Nicolas Richard, FINALIST, OSM Concours/Montreal Symphony Competition 2020

Nicolas Richard, FINALIST, OSM Concours/Montreal Symphony Competition 2020

The Council of Canadian Bassoonists congratulates Nicolas Richard for advancing to the Finals of the 2020 OSM Concours/Montreal Symphony Competition!

See links below for the final event on December 12.

#OSMCONCOURS – Annonce des finalistes !
Bravo aux 6 candidat.e.s qui ont été sélectionné.e.s par le jury ! 👏👏
Catégorie Bois : Stephanie Morin, Arin Sarkissian et Nicolas Richard
Catégorie Cuivres : Robert Conquer, Léonard Pineault-Deault
et Cyril Fonseca
Retrouvez-les pour la finale virtuelle le samedi 12 décembre !
Pour revoir leur performance: https://bit.ly/3kQZEt2
#OSMCONCOURS – Finalists Announcement!
Congratulations to the 6 candidates who have been selected by the jury! 👏👏
Woodwinds Category: Stephanie Morin, Arin Sarkissian and Nicolas Richard
Brass Category: Robert Conquer, Léonard Pineault-Deault
and Cyril Fonseca
Encourage them at the virtual final on Saturday, December 12.!
To watch their performance: https://bit.ly/2IZSEgo
bassoon, winner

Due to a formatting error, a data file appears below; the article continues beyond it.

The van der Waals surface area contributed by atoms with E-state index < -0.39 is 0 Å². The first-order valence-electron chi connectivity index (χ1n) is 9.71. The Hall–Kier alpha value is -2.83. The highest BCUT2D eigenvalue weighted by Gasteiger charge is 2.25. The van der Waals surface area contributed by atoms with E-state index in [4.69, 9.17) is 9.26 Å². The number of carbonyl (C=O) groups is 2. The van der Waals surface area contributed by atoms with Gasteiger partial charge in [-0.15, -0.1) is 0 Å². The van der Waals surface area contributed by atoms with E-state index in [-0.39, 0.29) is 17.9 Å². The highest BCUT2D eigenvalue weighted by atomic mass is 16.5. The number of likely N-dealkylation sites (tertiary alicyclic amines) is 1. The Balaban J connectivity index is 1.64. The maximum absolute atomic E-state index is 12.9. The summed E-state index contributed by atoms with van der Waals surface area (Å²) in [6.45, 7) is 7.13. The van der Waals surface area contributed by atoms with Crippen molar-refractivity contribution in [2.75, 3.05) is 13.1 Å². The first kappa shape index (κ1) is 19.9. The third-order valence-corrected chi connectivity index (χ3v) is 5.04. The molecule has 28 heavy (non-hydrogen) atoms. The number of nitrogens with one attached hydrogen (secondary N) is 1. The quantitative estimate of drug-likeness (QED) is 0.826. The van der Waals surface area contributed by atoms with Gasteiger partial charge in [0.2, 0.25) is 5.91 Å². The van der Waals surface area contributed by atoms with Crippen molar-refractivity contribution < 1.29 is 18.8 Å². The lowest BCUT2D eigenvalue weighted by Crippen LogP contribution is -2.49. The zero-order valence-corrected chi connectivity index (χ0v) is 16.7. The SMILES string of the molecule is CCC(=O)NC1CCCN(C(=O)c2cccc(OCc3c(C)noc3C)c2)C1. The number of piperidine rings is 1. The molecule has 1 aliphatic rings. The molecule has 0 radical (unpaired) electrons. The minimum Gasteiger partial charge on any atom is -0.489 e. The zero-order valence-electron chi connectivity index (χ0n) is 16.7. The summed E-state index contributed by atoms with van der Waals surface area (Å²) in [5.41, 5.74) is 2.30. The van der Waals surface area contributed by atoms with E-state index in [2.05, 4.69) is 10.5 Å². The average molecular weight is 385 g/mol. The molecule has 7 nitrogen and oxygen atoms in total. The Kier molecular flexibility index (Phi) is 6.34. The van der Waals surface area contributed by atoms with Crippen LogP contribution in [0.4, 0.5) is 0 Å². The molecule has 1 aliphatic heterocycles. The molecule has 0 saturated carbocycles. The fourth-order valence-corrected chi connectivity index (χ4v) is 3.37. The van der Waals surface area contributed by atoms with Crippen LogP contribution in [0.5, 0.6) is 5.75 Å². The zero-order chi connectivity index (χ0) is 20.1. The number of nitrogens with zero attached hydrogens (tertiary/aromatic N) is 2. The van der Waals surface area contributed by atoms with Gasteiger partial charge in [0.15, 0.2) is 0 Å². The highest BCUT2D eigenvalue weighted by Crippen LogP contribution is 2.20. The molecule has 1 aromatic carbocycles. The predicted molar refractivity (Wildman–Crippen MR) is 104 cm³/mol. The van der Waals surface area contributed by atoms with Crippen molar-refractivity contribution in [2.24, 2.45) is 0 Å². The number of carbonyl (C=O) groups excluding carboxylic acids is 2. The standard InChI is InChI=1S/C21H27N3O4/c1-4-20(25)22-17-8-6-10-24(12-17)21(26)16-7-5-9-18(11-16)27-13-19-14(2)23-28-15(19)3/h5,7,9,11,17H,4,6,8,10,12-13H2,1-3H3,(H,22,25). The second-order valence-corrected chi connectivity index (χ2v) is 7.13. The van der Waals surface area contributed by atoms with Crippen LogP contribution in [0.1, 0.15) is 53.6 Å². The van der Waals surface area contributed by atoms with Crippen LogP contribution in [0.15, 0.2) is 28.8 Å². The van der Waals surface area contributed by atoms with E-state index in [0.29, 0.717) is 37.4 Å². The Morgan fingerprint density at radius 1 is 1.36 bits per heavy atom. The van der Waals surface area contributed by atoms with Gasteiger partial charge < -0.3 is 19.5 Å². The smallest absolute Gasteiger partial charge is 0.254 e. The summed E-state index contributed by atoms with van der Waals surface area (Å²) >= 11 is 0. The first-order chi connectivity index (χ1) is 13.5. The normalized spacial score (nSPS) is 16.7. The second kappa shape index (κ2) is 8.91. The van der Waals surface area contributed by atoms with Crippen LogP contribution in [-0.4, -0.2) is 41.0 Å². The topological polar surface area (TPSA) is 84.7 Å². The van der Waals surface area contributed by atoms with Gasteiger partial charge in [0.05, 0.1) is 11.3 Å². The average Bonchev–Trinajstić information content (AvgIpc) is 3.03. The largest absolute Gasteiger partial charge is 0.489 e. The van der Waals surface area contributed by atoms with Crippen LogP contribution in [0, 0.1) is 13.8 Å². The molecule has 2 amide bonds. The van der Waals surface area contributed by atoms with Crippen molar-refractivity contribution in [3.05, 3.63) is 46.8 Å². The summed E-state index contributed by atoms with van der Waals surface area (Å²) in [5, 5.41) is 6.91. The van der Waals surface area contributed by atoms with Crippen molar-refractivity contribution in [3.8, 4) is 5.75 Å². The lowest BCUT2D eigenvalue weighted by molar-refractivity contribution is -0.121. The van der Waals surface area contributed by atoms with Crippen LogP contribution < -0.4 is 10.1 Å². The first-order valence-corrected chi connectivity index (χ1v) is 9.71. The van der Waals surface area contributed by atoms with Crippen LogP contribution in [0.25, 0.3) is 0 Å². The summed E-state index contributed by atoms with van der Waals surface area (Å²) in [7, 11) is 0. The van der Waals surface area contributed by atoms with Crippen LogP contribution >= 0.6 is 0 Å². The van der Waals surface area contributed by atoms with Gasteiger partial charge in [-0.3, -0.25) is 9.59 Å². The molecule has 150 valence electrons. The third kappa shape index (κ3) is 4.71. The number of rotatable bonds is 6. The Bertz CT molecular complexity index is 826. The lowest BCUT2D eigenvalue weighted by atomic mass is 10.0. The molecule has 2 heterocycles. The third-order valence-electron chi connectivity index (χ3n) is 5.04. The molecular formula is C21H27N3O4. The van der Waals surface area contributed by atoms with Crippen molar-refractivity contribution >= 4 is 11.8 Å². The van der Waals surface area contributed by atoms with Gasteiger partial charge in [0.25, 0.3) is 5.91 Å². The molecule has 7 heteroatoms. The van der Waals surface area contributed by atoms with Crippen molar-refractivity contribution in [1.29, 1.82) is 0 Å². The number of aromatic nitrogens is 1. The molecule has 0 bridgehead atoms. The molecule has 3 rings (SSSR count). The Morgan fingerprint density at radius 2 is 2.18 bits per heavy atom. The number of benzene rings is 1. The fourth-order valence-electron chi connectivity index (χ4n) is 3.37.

Nicolas Richard, Finalist, OSM Concours 2020

Bassoon Wizard in the Woods – Benson Bell

Bassoon Wizard in the Woods – Benson Bell

Benson Bell

Bassoon Wizard in the Woods

by Darren Hicks

Part One

After being asked to write this post about Benson Bell I thought “How well do I really know him”?! I don’t think I have ever had an in depth discussion about anything other than the bassoon (and specifically MY bassoon), its assorted accoutrements, and how to get an attractive and beautiful sound out of it. And now that business is booming and hunting season is in full swing I don’t think I’ll be able to get him on the phone for said in depth discussion any time soon. So until I can pin down the elusive bassoon maker extraordinaire let me tell you about my introduction to the man, the myth, and the legend that is Benson Bell and B.H. Bell Bassoons.

My first encounter with Benson Bell came out of a mildly traumatic experience.